Wednesday, December 21, 2011

Starcraft 2 Skills: Why did I lose, or analyzing replays

I plan to do several posts on this topic.  The more I think about it, the more complex it seems to be, at least to communicate the concepts clearly with words.

I will attempt to start at basic skill level and work up from there, in each individual post, but also sequentially from post to post, but there will be some overlap and non linear elements, since I can't think of a way to avoid that without adding confusion.

So enough with the QQ.

I will start with the very first paired elements every SC2 player needs to master.  Making workers (drones/Probes/SCV's) & supply (Overlords/Pylons/Depot).

Look at your replay, and see if worker production was stopped before saturation (short version 3 workers per mineral patch or Gas, so on typical base that means 24 workers on minerals & 6 total on Gas) of every base that had minerals left.  If you stopped making workers, note the game time & why (write in down either on paper or on computer), did you stop making workers so you could build a Tank, or did you just forget to make them for a while, or where you in a big fight.

Also check if you became supply blocked, if you do note the game time & what was going on.  Like were you in the middle of a big fight, or was there a Cloaked Banshee attacking your mineral line, or nothing at all. 

Ideally you should have several games to go over, because we want to find patterns.  If you look at only three games of replays, you could have had completely different core reasons for those mistakes in each game.

But if you watch 20 replays, you will probably start noticing some patterns.  Some common ones would be when you move out to attack or when your attack, especially by surprise.

The other thing to do is to look at your resources.  Those include Minerals, Gas, Food (or supply if your prefer), and perhaps most importantly Time!

I don't think anyone will have a problem figuring out while watching a replay, if they had a bank of Minerals or Gas or Food that they were not using.  If you have a thousand Minerals you should build something, because when they sit in the bank they do you no good.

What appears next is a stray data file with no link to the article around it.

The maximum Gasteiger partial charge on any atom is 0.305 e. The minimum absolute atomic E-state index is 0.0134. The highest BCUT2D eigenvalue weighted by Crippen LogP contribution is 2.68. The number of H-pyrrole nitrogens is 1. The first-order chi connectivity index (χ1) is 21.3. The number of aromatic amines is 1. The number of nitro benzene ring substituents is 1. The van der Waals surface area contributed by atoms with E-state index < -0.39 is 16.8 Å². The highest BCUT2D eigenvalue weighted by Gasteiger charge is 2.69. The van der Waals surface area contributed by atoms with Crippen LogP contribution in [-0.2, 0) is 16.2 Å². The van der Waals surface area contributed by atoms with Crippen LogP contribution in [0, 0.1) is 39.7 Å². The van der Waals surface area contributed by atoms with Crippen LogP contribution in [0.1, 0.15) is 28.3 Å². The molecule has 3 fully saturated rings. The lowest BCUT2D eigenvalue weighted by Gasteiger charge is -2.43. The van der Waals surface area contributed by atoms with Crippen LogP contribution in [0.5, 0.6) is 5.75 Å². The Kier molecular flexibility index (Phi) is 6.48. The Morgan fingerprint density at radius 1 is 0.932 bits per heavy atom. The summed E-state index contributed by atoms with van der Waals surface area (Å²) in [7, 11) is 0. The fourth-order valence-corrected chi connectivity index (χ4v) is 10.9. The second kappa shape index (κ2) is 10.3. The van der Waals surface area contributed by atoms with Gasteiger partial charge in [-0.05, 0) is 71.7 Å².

Time though is a bit harder to measure when you are new to the idea of thinking of it as a resource.  But you already know how to do this, you just might not realize it.

Say your favorite player is playing in the finals of MLG on a Sunday, but you have a paper due for a class the first hour of school Monday, your going to calculate in your head how many minutes or hours you need to do that paper, vs how many hours you are going to spend watching MLG, vs how many hours you sleep (or don't sleep T_T).

So when you watch the replay, you want to watch it the first time through with the camera on your point of view, so you can see what you spent your time looking at.  Did you spend 2 minutes with your eyes on the Nexus, when you had a Probe in the enemy base scouting?

Oh yeah, you will need to look at the minimap for this part as well, this type of focus on the replay will also help you learn to use the minimap.

Or have you advanced to the stage where you use hotkey on Nexus so you can tap the hotkey for it and hit the hotkey to make a Probe, without looking at the Nexus?

It doesn't matter at this stage what your spending your time on in game, so much as it matters that you really know what you spent your time on in game, by watching the replay.  So you can figure out what things you need to change, and what direction to change them (more? or less?).

Time is a really important resource in SC2, but it is something that is so important, so essential a part, that often High Skill Players/Coaches forget to explain it to you.

They may not even think about it consciously.

In many martial arts, or Chess, time elements are often or even normally referred to as Tempo, which come from music.

Just like Music, you often learn the beat, or rhythm, or Tempo by just repeating (practicing) it so many times your body remembers it without thinking.

I am getting to that level with many elements in SC2, I make a Assimilator, and I jump back just as it finishes to send Probes to mine gas without having to think about it, and I know when the Cyber is done warping in so I can click on it to start Warpgate research.

Then once you have that data, you can decide what you want to change, maybe making Pylons sooner, or making 2-3 at a time.

Once you decide what things you want to change, rank them.  From most important to least important, if your not sure which is most important, and you don't have a skilled person to ask, flip a coin.  If it isn't obvious it probably doesn't matter much for your current skill level, and as you improve you will learn and understand more.

Then once you have that list, you have the information you need to start targeted practice, on the critical elements that are limiting your play!

I will stop there for now, just realize that while this may sound simple, or even simplistic, they are the critical foundation for everything else you can do in SC2.

I will close with a quote that is used in many fields:  Amateurs practice till they get it right, Professionals practice until they can't get it wrong.



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